Shrinking Income for America's Middle Class — Pew Research

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According to a study released late today by Pew Research Center, 85% of the American middle class say that it is harder to maintain their standard of living now than it was 10 years ago. For purposes of the study, Pew defined middle class household income as the tier of adults whose income in 2010 fell in the range of 39,000 to $118,000 annually for a family of three. By this definition, 51% of U.S. adults qualify as middle class. In 1971, some 61% of U.S. adults qualified as middle class.

Income distribution has also changed. In 1970, middle class Americans took home 62% of the country's income; that proportion had fallen to 45% in 2006 and remained at 45% in 2010. Upper income adults now receive a larger slice of the annual income pie: 46% in 2010 compared with 29% in 1970.

Some sound bites from the report:

  • 62% of the middle class who say it is more difficult to maintain living standards today place "a lot" of the blame on Congress, and 54% blame banks and financial institutions while 47% blame large corporations, 44% blame the Bush administration, 39% blame foreign competition, and 34% blame the Obama administration. Only 8% thinks the middle class itself is to blame.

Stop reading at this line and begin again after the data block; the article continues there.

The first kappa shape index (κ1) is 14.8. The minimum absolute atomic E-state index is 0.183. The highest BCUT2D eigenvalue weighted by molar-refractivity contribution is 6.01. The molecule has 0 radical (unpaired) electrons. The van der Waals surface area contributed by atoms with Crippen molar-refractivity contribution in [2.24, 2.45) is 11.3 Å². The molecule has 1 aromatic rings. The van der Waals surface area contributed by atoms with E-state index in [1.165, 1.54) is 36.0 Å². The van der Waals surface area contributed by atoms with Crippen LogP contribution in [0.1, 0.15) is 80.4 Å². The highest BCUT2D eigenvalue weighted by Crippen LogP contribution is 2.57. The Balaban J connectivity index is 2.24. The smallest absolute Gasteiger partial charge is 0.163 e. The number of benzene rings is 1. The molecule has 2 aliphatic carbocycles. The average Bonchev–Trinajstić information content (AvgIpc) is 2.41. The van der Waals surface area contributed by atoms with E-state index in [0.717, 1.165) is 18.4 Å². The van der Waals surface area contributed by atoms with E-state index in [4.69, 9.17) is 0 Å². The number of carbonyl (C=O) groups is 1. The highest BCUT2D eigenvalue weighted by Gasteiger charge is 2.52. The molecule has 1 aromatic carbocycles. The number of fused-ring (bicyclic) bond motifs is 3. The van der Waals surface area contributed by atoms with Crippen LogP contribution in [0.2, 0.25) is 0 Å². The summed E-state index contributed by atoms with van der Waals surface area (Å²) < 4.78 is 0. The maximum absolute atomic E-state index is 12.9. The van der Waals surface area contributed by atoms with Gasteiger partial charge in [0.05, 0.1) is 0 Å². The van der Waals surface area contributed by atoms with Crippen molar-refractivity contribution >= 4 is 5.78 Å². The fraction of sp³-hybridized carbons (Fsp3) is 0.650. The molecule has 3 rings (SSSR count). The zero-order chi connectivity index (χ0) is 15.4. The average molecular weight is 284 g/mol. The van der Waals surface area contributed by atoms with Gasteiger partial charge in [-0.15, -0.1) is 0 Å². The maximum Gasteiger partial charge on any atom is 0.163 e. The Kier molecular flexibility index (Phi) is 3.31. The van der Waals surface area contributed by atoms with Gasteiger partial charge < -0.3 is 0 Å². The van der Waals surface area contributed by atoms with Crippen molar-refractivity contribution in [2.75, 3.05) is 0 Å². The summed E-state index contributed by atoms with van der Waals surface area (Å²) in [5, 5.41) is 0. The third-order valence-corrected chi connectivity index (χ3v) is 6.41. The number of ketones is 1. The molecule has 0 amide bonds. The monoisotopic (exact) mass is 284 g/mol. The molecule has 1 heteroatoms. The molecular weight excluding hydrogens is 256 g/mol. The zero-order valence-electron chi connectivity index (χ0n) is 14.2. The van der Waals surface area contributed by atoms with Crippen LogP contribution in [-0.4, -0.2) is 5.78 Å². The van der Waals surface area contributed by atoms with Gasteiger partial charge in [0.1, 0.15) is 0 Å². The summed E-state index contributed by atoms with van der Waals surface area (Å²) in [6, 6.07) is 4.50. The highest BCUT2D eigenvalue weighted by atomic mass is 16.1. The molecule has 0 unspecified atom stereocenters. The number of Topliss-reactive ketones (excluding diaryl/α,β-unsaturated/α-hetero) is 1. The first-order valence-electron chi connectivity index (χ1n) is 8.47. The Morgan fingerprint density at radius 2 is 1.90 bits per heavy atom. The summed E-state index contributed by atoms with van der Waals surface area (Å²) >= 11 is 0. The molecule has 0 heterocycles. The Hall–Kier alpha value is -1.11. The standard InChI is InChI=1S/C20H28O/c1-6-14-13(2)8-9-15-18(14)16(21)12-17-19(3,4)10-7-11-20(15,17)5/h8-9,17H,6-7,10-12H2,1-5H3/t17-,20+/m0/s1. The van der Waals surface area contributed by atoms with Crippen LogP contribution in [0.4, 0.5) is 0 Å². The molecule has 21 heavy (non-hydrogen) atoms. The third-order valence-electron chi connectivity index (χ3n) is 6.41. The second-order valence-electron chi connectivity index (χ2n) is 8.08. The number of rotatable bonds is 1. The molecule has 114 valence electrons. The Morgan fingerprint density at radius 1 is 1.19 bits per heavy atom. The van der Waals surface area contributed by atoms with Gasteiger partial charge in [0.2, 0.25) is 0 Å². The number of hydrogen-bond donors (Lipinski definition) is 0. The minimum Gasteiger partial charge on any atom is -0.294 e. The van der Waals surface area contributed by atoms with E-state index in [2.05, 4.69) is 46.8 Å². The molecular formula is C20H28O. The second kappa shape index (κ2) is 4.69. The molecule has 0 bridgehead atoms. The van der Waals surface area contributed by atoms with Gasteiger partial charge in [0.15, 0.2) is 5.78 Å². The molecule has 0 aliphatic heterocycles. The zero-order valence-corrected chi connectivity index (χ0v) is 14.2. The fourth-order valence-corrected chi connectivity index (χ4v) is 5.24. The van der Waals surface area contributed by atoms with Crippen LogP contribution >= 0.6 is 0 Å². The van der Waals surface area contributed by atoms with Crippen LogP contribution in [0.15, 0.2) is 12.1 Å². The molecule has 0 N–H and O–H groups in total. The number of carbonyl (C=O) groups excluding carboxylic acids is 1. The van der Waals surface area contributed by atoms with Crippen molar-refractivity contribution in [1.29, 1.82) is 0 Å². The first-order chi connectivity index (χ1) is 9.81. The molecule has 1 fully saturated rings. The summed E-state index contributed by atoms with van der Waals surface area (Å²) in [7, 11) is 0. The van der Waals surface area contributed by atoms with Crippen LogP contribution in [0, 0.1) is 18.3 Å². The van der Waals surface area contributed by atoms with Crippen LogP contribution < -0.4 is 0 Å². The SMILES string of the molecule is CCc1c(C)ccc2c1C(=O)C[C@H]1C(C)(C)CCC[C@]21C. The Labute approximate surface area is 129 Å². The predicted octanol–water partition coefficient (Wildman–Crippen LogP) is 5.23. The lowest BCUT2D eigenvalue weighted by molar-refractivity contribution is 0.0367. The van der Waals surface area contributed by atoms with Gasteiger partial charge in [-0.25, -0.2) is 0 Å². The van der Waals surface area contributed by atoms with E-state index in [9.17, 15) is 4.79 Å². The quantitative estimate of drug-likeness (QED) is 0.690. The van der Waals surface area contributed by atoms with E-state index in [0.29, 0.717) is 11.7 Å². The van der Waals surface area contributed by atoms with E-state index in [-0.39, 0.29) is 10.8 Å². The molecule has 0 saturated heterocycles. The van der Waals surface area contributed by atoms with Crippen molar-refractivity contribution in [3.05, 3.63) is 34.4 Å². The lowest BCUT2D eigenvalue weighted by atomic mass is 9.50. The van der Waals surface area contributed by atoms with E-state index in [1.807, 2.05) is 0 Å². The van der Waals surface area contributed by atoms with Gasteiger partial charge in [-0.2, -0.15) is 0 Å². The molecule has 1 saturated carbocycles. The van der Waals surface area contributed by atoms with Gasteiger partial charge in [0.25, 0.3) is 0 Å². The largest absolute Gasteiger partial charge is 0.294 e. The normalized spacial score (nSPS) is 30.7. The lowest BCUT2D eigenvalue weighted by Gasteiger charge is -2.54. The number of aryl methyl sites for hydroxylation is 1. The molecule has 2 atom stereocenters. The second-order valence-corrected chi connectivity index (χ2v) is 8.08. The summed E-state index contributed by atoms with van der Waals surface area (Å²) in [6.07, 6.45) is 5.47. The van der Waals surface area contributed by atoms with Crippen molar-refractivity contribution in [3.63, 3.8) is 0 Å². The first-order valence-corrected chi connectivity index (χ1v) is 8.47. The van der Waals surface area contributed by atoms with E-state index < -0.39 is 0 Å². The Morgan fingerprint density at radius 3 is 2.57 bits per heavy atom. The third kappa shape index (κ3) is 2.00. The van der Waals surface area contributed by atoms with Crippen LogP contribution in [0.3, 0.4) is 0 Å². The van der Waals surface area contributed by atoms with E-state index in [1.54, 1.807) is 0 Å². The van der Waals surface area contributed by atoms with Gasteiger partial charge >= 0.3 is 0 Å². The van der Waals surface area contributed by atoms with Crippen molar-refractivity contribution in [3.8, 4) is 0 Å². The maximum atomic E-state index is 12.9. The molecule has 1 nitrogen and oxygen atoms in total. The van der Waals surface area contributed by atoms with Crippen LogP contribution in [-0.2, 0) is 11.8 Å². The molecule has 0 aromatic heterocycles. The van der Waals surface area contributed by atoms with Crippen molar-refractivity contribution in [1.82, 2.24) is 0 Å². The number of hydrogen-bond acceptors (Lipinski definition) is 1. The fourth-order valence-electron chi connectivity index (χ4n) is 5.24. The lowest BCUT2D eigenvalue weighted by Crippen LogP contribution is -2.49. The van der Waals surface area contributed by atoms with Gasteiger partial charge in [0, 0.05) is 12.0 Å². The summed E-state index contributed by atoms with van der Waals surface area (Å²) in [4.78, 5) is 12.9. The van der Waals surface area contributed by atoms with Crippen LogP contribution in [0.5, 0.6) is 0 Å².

• Nearly 62% of the middle class said they had to cut spending in the past year and 42% say that their household's financial situation is in worse shape now than before the recession.
  • Only 43% believe their children's standard of living will be better than their own, compared with 47% who believe it will be worse.
  • Median net worth for the middle class fell by 28% over the past decade, wiping out two decades of gains.

Perhaps most interesting are the survey's results on the Presidential election: 52% of the middle class say Obama's policies will help them, while only 42% of the middle class say Romney's policies will help them. People who identify themselves as middle class are more likely to be Democrats than Republicans, by a margin of 50% to 39%.

The full research report is available here.

Paul Ausick


Filed under: 24/7 Wall St. Wire, Economy, Politics, Research Tagged: featured
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